LaDainian Tomlinson: The NFL's Alex Rodriguez
Near the end of the first quarter of Sunday's AFC divisional playoff game, CBS's Jim Nantz wondered aloud if Chargers running back LaDainian Tomlinson would play if San Diego were move on.
The result of Sunday's game, along with Tomlinson's health, won't matter. Even if the Bolts host the Baltimore Ravens with a trip to Super Bowl XLIII on the line and Tomlinson suits up, he won't have much of an effect on the game.
Tomlinson is all-world from September to December. Once January rolls around, the man this generation of football fans know as LT disappears.
Sound familiar, baseball fans?
It should. LaDainian Tomlinson is the NFL's version of New York Yankees third baseman Alex Rodriguez.
During their respective regular seasons, both players are sure-fire Hall of Famers.
Tomlinson has rushed for 11,760 yards and 126 touchdowns in eight NFL seasons. That pans out to averages of 1,470 yards and about 16 touchdowns per season.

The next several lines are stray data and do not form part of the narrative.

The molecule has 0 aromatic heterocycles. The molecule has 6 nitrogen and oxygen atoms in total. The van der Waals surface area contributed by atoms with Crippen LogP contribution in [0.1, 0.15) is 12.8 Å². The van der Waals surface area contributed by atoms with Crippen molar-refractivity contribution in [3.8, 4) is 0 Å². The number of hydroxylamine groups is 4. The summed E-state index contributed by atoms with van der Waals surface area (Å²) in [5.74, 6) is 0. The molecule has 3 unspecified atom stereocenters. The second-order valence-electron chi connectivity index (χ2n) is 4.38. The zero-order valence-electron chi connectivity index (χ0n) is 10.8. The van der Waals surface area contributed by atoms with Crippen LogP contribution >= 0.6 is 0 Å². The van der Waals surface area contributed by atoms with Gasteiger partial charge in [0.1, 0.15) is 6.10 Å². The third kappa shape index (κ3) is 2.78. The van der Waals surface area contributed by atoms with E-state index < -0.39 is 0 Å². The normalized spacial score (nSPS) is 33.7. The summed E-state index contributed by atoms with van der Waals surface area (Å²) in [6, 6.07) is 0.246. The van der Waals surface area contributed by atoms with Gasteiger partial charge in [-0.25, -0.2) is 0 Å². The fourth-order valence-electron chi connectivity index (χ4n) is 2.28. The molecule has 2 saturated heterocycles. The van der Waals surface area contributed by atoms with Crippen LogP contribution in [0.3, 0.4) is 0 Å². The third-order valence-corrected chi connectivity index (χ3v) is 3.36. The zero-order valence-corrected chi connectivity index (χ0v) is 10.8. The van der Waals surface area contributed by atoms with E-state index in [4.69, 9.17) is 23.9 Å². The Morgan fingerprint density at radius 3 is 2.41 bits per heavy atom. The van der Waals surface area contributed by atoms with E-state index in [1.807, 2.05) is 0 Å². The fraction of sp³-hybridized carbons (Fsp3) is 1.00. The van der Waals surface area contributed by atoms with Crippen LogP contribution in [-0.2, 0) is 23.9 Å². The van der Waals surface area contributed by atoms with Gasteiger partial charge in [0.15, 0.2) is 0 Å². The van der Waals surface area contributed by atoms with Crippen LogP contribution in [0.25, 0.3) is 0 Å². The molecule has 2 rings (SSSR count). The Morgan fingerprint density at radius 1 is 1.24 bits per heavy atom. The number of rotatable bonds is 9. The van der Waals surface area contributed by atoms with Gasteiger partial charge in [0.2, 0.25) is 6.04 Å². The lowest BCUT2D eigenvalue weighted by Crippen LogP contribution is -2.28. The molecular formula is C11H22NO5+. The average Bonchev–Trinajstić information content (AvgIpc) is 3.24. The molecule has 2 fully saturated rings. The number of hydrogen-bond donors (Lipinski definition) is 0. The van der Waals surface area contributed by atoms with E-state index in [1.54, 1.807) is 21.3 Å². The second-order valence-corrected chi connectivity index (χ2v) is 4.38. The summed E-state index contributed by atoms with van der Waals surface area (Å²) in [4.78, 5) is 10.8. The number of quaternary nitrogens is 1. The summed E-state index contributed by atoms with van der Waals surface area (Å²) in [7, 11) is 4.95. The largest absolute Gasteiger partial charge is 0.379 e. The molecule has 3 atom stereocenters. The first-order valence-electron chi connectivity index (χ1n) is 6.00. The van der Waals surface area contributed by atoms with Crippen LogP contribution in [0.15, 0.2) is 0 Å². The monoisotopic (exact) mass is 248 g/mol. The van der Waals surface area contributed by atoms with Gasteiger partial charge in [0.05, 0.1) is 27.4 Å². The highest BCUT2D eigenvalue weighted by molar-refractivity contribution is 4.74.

In 13 full seasons and two partial seasons in the majors, Rodriguez has a .306 batting average, with seasonal averages of 42 home runs and 123 RBI.
Both players have won league Most Valuable Player honors. Both players are considered to be amongst the best at their respective positions. Heck, both players have been mentioned as the best to ever play their respective positions.
But when playoff time comes around, Tomlinson and Rodriguez become different players. Do they lose their motivation? Are they just not clutch?
Tomlinson uses ticky-tack injuries to cover his shortcomings. Rodriguez simply ignores them.
In six career playoff games, Tomlinson averages 50.5 yards and less than a touchdown per game. That pales in comparison to his regular season per-game averages of 92.6 yards and a touchdown.
The drop-off in Rodriguez's statistics are just as sharp. He has a .279 postseason average to go along with just seven home runs and 17 RBI in 39 career postseason games.
One more stat Yankees fans, especially, loathe: Rodriguez has 38 strikeouts in those 39 games, 22 of which have come with Rodriguez wearing pinstripes.
While Tomlinson and Rodriguez will more than likely head to Canton, Ohio, and Cooperstown, N.Y., respectively, the praise these players receive needs to be curtailed to a degree. Other players in the NFL and MLB get the job done when everything is on the line while these two do not.
Success is measured in championships. In 21 full seasons, combined, Tomlinson and Rodriguez have as many titles, combined, as I do, zero.
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